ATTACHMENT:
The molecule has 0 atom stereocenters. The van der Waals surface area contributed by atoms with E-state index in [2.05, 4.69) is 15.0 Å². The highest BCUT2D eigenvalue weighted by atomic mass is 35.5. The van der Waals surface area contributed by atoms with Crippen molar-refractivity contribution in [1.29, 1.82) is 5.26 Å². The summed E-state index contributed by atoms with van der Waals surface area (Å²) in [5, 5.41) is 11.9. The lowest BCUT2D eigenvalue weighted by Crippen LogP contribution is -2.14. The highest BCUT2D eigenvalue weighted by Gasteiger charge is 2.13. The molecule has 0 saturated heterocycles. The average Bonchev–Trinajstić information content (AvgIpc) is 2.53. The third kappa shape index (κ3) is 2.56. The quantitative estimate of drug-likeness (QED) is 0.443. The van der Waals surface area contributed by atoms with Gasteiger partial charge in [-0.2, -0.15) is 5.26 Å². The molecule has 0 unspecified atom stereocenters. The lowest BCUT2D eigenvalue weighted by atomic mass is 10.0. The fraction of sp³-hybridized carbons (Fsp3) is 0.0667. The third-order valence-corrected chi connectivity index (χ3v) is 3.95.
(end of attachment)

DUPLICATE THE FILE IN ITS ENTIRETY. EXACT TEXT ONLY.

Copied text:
The molecule has 0 atom stereocenters. The van der Waals surface area contributed by atoms with E-state index in [2.05, 4.69) is 15.0 Å². The highest BCUT2D eigenvalue weighted by atomic mass is 35.5. The van der Waals surface area contributed by atoms with Crippen molar-refractivity contribution in [1.29, 1.82) is 5.26 Å². The summed E-state index contributed by atoms with van der Waals surface area (Å²) in [5, 5.41) is 11.9. The lowest BCUT2D eigenvalue weighted by Crippen LogP contribution is -2.14. The highest BCUT2D eigenvalue weighted by Gasteiger charge is 2.13. The molecule has 0 saturated heterocycles. The average Bonchev–Trinajstić information content (AvgIpc) is 2.53. The third kappa shape index (κ3) is 2.56. The quantitative estimate of drug-likeness (QED) is 0.443. The van der Waals surface area contributed by atoms with Gasteiger partial charge in [-0.2, -0.15) is 5.26 Å². The molecule has 0 unspecified atom stereocenters. The lowest BCUT2D eigenvalue weighted by atomic mass is 10.0. The fraction of sp³-hybridized carbons (Fsp3) is 0.0667. The third-order valence-corrected chi connectivity index (χ3v) is 3.95.